Consent-based marketing respects the rights of consumers and fosters a closer one-to-one relationship between the advertiser and consumer — one that’s founded on trust and transparency. Creating direct relationships with consumers can also help advertisers learn and solicit information about customer preferences with accurate first party data – not inferred behavioral data. If done correctly, consent-based marketing can be a very cost-effective and scalable channel for pulling in new customers from across the web.
First-party data is great, but let’s face it: acquiring it at scale is really hard.
After all, your own website offers only a limited opportunity for collecting first-party data. For example, a consumer packaged good company might want to engage in a direct-to-consumer relationship with their customers utilizing first-party data. Companies often try to leverage loyalty programs for this purpose. However, their target customers typically have no reason to visit their website. Marketers must go to where these consumers are online to establish the initial relationship.
Working with partners is essential for scaling consent-based marketing campaigns to capture first-party data.
As great as your site might be, it will never have the traffic of a media site. Face it: If you want to engage with consumers online, you have to meet them where they are, such as major ad platforms like Facebook and Google. Both Facebook and Google offer Lead Ad products that allow you to capture first-party data with consent from the consumer directly within these platforms. Other platforms like LinkedIn and TikTok also offer these types of ad units. These ad units are more cost-effective at capturing first-party data than trying to drive the consumer directly to your own website.
In addition to the major ad platforms, there are hundreds of specialized media companies that generate first-party data / opt-in leads for specific categories. Think LendingTree for mortgages, Everquote for insurance, and HomeAdvisor for home services as examples. The ActiveProspect platform allows marketers to directly access and integrate with these companies for real-time data capture. This makes it easy for advertisers to capture new opt-ins from any lead source across the web and deliver them directly into their marketing automation platform to take action on that data right away — no third-party cookies needed!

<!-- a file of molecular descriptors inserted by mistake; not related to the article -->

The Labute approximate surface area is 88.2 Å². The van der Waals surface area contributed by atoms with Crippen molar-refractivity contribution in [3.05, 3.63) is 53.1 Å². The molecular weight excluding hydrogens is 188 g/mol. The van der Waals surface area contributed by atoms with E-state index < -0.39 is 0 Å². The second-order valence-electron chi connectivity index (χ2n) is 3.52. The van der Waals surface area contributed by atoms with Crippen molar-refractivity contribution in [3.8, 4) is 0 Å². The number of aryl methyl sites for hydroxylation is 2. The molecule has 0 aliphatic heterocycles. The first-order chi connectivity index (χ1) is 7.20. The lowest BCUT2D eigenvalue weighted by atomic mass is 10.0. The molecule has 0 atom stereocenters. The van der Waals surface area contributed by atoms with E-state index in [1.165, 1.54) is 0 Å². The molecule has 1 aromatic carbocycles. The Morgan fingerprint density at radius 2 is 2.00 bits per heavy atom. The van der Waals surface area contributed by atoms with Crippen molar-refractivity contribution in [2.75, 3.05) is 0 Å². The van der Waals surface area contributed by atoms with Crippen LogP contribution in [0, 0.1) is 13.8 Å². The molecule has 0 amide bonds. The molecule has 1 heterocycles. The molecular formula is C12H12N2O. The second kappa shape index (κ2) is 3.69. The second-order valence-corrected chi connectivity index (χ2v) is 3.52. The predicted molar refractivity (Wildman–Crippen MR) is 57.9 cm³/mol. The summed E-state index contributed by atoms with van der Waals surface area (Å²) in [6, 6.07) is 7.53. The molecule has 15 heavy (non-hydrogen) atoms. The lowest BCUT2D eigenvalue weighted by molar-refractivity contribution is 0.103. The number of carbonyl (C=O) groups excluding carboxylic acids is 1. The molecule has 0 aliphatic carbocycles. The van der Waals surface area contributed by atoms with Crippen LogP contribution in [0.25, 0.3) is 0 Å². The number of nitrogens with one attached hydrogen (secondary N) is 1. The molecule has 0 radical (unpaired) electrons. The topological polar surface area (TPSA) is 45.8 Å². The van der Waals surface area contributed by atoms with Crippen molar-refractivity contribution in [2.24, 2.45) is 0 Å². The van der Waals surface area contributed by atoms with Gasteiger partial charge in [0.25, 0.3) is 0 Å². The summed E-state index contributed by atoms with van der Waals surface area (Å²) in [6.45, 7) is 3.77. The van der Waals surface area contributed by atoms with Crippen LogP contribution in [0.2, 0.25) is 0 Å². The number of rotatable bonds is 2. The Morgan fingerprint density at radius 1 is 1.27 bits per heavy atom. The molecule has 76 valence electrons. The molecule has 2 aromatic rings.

How do we target potential audiences without cookies?
Lookalike Audiences are another key to the cookie-less future. Many great media partners that target consumers based on email address use lookalike audiences on Facebook to find prospects similar to their current customers and continue acquisition optimization. But without third-party cookies, targeting lookalike profiles will also be harder to create — unless you’re using a platform like ActiveProspect.
With our Lookalike Audience solution, you can include the lifetime value of your clients or leads to create a value-based Lookalike Audience. That audience will then be made up of the people most similar to your highest value customers, while a regular Lookalike Audience can find people similar to all your clients/leads, enabling you to focus on an audience similar to the clients who spend more money in the long run.
Looking ahead to a future without third-party cookies can seem overwhelming to marketers, but this evolution is necessary for the increasing privacy demands from our consumers. By embracing first-party data, audience syncing, and new partnerships, marketers will be able to create more one-on-one relationships with their audience and, therefore, have the ability to remarket to them in a way that restores their privacy and gains new trust.